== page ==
Several years ago I blogged about my experience with an autoimmune condition that was only then being identified by the Mayo Clinic, where I had ended up after I could find no one in Chicago to help me. I let this site, and the subject, languish for several years, but was reminded both when I received an email notification of a response to that old blog post, apparently made by one of the few others (only seven have been identified by Mayo) who had this affliction and had been helped by Mayo. So when I received some interesting news from my recent Mayo checkup, I decided to post it here.
At that visit to Mayo, upon questioning my doctor as to whether there had been any new occurances of the condition, I was told that In October of this year, a Mayo team, including my neurologist, had finally presented a paper on my disease at the 2012 Annual Meeting of the American Neurological Association. Thus the disease’s name, chronic microglial encephalomyelitis (CME), is now official.
A summary of the presentation’s contents can be found on line in the ANA’s 2012 Abstract Book, the relevant text of which I offer here:
2012 Annual Meeting of the American Neurological Association in partnership with Association of British Neurologists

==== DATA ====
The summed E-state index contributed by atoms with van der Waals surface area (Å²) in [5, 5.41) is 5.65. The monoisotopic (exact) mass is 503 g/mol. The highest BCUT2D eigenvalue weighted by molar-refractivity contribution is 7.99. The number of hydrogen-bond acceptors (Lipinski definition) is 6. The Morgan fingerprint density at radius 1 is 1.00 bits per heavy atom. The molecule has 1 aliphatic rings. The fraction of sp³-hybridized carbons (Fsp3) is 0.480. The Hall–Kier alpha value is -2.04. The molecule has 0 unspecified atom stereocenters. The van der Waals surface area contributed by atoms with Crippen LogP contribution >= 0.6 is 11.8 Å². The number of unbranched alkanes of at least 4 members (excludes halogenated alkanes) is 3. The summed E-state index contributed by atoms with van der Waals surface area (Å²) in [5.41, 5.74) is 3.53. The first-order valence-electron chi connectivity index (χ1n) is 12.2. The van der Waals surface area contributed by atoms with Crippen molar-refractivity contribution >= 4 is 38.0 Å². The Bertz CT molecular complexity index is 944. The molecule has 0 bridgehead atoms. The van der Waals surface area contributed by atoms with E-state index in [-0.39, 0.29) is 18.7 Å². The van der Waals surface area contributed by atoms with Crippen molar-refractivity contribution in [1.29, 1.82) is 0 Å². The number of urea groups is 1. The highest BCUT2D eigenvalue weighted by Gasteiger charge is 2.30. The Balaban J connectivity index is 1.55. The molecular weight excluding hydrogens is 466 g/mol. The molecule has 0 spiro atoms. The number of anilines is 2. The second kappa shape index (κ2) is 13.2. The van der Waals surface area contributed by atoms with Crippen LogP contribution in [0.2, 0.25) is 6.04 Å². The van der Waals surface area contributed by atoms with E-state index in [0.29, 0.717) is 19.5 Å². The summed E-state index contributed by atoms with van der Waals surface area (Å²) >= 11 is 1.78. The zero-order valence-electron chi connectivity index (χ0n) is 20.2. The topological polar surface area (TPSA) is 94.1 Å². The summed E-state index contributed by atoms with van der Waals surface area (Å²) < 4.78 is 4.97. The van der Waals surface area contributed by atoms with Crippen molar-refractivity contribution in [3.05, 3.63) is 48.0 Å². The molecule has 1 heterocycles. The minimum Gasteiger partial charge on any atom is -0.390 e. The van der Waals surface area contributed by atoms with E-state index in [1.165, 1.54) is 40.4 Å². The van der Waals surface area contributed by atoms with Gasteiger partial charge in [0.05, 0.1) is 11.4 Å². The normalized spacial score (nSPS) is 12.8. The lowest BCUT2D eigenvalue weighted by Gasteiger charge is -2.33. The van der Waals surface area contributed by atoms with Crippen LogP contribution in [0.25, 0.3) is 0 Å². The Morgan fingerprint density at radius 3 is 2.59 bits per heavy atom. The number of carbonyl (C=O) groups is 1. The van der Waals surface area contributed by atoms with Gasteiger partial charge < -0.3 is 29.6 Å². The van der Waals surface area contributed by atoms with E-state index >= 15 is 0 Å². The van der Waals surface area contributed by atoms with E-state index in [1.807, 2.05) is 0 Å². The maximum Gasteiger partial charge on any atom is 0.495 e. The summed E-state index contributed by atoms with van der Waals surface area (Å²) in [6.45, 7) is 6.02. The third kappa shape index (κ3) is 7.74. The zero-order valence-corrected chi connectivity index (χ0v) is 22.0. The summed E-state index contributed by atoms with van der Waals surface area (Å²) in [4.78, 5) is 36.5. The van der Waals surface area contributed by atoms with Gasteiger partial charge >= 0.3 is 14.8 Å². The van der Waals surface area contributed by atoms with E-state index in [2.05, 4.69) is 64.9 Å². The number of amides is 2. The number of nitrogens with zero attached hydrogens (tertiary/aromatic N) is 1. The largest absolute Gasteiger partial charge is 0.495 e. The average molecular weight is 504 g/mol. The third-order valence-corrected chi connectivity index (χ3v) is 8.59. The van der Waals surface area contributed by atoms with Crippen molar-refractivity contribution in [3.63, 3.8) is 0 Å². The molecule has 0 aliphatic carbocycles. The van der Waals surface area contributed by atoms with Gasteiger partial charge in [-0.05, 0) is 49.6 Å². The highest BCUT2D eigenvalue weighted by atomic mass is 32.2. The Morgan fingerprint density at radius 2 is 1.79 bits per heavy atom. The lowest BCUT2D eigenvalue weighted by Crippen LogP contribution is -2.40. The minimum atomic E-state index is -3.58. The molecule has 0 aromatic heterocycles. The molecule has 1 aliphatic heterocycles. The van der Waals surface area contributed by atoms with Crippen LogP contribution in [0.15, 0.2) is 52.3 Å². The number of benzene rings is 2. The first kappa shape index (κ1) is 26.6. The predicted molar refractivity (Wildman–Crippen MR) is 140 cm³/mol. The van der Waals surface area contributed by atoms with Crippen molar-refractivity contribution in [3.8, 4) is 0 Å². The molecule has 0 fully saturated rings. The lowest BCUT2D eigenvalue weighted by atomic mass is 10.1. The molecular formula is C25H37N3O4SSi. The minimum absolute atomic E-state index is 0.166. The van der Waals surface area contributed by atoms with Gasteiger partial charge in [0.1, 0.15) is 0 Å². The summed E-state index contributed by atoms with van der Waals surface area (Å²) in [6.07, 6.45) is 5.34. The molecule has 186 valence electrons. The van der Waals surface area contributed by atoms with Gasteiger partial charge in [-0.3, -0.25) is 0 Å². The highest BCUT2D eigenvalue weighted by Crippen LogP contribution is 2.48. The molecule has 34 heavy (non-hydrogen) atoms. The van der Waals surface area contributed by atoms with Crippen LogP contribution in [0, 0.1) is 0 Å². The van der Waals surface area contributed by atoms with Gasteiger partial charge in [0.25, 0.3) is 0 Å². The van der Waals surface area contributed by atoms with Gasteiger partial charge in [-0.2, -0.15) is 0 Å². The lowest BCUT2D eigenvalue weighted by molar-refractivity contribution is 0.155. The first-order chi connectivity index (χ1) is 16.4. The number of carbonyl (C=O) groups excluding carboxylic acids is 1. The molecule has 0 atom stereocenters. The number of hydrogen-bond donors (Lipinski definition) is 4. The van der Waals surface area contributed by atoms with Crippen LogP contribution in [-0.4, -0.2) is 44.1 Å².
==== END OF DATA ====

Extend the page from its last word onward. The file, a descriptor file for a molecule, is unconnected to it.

October 7–9, 2012, Marriott Copley Place Boston
T1802. Chronic Microglial Encephalomyelitis (CME)
Allen J. Aksamit, Brian G. Weinshenker and Joseph E. Parisi; Rochester, MN
Six patients presented with a unique corticosteroid responsive disabling subacute encephalomyelitis evolving to chronic cognitive and behavioral dysfunction, tremor, myoclonus, and optic nerve swelling. Five patients also had myelopathy with longitudinally extensive T2 hyper-intensity on MRI of the spinal cord. MRI head was characteristic with periventricular diffuse T2 white matter abnormalities with a prominent pattern of radially oriented, linear perivascular increased signal, that enhanced after gadolinium. All had spinal fluid pleocytosis. All had a poorly defined systemic autoimmune illnesses. Brain biopsy in each case revealed prominent perivascular microglial activation and lymphocytic cuffing without demyelination or other specific features. The initial outcome after high dose corticosteroid therapy was favorable. Chronic immunosuppressive therapy was required to prevent relapse. We propose to call this syndrome chronic microglial encephalomyelitis (CME).
Whether this condition represents a single disease entity or a common syndrome of many causes is unknown. However, it can be recognized and differentiated from CNS sarcoidosis, lymphoma, vasculitis, and multiple sclerosis. It can be treated effectively, but requires long term immunomodulatory therapy to prevent relapse.
Study supported by: NONE.